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African chief, 169.
First penny, 163.
Give it to the heathen, 100.
Ceylon helping Persia, 150.
need our help, 17.
" " a little African, 29.
Difference between the religion of “ I love Jesus better," 143.
man and the religion of God, 129. Indian scenery and superstition, 3.
Liberal gift, 109.
Poor-house children giving to mis-
Lying prayers, 79.
Sarah's legacy, 99.
Schools in Beirut and Constantino-
Siberian leper, 30.
Maxim of Howard, 22.
Slave who wants a god, 103
Spri Apinter, 52
Story of Jarcha, 44.
Superintendents of S. Schools, ad-
dress to, 177.
Mohammedan fact, 31.
Tamby, the heathen scholar, 57.
Temple of Juggernaut, 136.
To our young readers, 1.
Nestorian girl and her mother, 155. Water, mode of raising in the East, 38.
“ We bring 'em up to it,” 80.
What can inake a heathen happy, 136.
Where there's a will there's a way,31.
Which is the greatest, Mary or
Pearl merchants of Ceylon, 54. Whipping men to prayers, 31.
Who will send a Bible to the heath-
15; Why I contribute to missions, 53.
Child coming to Jesus, 128 ; In-
BOSTON, JANUARY, 1850.
TO OUR YOUNG READERS. This number of the Youth's Dayspring is the first of a series with which we propose to furnish our young readers from month to month. You are all fond of reading stories; and we are going to take a great deal of pains to tell you stories that will please and instruct you, and do you good; and especially lead you to try to do good to others. And we wish to have you take particular notice of one thing in regard to our stories, which cannot be said of all the stories that children read, namely, that they are all true. We shall not manufacture any stories for you, out of our own imagination, neither shall we copy any from other. papers, or books, that do not come well attested for truth. For instance, the story about the “gold dollar” in this number is all true, and so is the story of Mariam, the little Armenian girl, and so of the others.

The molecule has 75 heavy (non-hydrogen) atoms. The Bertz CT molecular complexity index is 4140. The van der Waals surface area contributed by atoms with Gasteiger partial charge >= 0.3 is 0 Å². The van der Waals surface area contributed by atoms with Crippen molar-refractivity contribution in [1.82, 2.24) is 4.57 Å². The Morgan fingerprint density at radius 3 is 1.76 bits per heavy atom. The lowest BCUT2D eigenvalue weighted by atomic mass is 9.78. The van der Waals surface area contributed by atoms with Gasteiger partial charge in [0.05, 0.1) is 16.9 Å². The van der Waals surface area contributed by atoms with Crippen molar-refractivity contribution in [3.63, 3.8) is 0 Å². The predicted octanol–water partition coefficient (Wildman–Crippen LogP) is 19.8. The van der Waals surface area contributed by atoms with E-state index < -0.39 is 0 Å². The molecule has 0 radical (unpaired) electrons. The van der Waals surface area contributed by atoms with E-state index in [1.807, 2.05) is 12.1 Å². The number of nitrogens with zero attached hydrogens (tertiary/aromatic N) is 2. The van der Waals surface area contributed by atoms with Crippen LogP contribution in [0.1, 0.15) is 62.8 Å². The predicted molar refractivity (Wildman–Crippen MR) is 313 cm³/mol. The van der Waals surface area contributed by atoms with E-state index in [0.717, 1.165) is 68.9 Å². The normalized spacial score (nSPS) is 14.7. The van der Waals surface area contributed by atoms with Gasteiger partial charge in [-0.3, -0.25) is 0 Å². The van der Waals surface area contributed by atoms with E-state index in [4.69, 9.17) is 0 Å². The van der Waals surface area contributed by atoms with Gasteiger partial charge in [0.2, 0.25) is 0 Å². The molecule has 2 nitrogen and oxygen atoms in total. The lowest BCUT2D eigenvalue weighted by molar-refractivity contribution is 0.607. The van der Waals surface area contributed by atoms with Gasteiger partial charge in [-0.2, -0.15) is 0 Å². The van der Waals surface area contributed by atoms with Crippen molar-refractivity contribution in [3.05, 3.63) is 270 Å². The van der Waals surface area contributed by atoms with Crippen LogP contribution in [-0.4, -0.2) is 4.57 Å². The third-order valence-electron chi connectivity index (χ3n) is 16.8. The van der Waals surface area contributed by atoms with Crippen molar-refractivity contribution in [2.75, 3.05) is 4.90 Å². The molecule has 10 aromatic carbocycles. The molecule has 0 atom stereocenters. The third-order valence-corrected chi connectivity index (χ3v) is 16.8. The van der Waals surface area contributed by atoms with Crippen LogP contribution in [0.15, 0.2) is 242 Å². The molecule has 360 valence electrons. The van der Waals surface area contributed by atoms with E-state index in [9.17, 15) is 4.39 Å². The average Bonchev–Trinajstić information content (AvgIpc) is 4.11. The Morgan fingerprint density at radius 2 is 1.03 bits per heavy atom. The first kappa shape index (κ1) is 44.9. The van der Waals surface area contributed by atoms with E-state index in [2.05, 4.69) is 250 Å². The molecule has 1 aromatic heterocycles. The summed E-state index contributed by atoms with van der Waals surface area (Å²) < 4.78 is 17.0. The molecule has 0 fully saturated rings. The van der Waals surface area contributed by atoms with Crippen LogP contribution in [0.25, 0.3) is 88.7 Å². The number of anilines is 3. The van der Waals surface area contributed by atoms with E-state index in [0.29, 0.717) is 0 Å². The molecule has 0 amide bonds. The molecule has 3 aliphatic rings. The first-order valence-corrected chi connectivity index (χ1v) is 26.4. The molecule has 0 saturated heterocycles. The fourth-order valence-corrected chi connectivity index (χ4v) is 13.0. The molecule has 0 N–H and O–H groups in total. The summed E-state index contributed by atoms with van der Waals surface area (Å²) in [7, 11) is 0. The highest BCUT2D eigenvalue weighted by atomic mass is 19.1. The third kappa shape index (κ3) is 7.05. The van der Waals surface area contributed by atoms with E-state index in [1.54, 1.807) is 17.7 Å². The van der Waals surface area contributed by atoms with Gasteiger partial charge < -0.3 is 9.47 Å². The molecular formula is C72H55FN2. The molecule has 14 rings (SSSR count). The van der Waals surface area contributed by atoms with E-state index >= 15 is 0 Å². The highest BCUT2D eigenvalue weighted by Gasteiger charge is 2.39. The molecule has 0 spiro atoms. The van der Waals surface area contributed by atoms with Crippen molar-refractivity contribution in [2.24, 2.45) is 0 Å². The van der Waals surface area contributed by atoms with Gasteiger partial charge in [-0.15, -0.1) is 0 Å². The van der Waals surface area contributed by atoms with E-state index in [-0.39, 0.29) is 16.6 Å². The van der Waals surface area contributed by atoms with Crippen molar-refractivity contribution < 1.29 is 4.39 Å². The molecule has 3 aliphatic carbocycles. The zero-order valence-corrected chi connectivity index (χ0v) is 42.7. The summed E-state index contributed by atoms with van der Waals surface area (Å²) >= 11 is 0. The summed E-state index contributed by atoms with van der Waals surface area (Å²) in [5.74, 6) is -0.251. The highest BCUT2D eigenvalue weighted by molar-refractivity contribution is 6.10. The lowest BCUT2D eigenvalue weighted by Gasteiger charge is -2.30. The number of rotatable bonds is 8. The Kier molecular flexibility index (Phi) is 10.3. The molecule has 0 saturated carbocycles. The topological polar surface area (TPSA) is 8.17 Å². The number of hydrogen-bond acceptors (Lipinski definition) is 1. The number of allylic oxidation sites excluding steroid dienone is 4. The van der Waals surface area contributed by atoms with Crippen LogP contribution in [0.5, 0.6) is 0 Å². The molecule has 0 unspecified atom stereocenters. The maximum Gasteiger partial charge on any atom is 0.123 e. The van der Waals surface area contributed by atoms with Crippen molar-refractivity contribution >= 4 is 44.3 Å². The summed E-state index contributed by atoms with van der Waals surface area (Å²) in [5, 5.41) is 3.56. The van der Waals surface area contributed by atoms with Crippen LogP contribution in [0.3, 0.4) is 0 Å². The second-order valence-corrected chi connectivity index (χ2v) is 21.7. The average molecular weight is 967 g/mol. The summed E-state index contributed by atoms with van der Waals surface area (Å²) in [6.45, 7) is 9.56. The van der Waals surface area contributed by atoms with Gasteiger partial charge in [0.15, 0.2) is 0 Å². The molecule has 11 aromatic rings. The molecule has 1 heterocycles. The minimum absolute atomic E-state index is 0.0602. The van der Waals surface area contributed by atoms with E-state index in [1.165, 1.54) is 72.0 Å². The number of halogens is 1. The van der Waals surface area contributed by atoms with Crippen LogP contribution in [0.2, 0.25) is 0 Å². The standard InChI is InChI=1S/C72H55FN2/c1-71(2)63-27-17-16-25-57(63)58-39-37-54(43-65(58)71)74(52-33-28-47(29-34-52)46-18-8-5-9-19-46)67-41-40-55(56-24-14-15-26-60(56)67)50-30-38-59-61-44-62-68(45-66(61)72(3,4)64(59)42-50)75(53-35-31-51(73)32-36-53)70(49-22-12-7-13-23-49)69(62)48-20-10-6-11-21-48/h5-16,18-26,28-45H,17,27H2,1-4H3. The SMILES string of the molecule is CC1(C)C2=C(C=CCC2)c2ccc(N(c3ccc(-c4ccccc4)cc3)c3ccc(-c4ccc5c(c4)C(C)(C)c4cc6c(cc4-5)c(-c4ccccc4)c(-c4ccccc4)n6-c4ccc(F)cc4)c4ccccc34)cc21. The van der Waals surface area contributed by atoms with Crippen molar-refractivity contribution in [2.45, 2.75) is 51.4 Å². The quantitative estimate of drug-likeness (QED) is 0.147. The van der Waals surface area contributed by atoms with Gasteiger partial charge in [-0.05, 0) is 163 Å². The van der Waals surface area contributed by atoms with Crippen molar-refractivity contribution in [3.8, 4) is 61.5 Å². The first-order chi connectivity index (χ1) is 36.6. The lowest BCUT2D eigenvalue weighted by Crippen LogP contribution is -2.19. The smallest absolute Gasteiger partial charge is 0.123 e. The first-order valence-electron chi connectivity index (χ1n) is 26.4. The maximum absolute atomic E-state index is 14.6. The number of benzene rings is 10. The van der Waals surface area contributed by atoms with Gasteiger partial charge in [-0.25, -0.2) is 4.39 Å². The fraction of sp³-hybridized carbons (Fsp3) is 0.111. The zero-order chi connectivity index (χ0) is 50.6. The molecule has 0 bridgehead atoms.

Each number will have one or more wood engravings, to enable you to understand better the condition of the people who are described in these pages; and thus by our stories and our pictures, we shall endeavor to carry you around through the world, as it were, and show you the missionaries laboring in the different countries, and the kinds of people for whom they labor, and the appearance, manners, and customs of the countries in which they are living.